******Infohurricanes.com outlook. Visit hurricanes.gov (hurricanes dot gov) for official outlook***********

IOH 24 Hr Outlook (1200Z Oct 21)...0% chance of tropical cyclone formation (western Caribbean Sea near 16N-82W)

IOH 48 Hr Outlook (1200Z Oct 22)...0% chance of tropical cyclone formation (western Caribbean Sea near 17N-84.5W)

IOH 72 Hr Outlook (1200Z Oct 23)...10% chance of tropical cyclone formation (just offshore of the Belize/Mexico border near 17N-87W)

IOH 96 Hr Outlook (1800Z Oct 24)...0% chance of tropical cyclone formation (Belize/Mexico border near 17N-88.2W)


...COMPUTER MODEL SUMMARY...

Source...Florida State University Experimental Forecast Tropical Cyclone Genesis Potential Fields (http://moe.met.fsu.edu/tcgengifs/)


0000Z CMC Model Run...For Tropical Storm Epsilon...gradually strengthens and passes east of Bermuda at 72 hours...reaches 38N-58.5W at 120 hours. For area of interest #1...northwestern lobe of broad low pressure gradually moves west-northwest across southern Gulf of Mexico without tropical cyclone formation...northeastern lobe consolidates at a location between Florida and Cuba at 126 hours but also does not develop in the long range while it too drifts westward.


0000Z ECMWF Model Run...For Tropical Storm Epsilon...gradually strengthens and passes east of Bermuda between 72 and 96 hours...reaches 36.5N-61W at 120 hours. For area of interest #1...no tropical cyclone formation shown.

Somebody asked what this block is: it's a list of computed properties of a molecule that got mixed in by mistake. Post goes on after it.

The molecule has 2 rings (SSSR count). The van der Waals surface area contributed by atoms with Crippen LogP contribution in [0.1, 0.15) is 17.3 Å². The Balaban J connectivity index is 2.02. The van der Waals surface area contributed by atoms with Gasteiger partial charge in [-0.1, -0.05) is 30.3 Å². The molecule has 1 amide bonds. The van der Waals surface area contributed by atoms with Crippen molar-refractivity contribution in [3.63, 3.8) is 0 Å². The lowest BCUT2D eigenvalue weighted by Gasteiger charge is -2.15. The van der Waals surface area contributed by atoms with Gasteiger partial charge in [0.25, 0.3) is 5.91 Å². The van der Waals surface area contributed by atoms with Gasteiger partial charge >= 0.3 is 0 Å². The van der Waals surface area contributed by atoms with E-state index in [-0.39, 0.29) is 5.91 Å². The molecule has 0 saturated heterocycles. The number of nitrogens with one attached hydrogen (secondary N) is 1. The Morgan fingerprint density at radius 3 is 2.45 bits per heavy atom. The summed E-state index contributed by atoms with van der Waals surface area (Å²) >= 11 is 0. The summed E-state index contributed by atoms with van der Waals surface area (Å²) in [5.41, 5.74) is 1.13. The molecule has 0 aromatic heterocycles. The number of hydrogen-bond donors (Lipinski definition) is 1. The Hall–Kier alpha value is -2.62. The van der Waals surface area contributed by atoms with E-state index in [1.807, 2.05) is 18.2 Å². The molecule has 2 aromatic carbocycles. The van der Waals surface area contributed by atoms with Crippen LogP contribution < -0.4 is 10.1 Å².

1200Z GFS Model Run...For Tropical Storm Epsilon...gradually strengthens and passes east of Bermuda at 60 hours...reaches 39.8N-55W at 120 hours while accelerating northeastward. For area of interest #1...consolidates south of the Cayman Islands at 126 hours...consolidated circulation moves westward toward the Yucatan peninsula in the long range.


0600Z NAVGEM Model Run... For Tropical Storm Epsilon...gradually strengthens while

passing just east of Bermuda at 78 hours...accelerates northeastward and reaches 39.8N-53.5W at 120 hours. For area of interest #1...northwestern lobe of broad low pressure gradually moves west-northwest across southern Gulf of Mexico without tropical cyclone formation...southern lobe of low pressure drifts northward while pivoting around the northwestern lobe and consolidates between Cuba and the Cayman Islands at 126 hours...consolidated circulation moves northwestward into the eastern Gulf of Mexico while tropical cyclone formation suggested in the long range.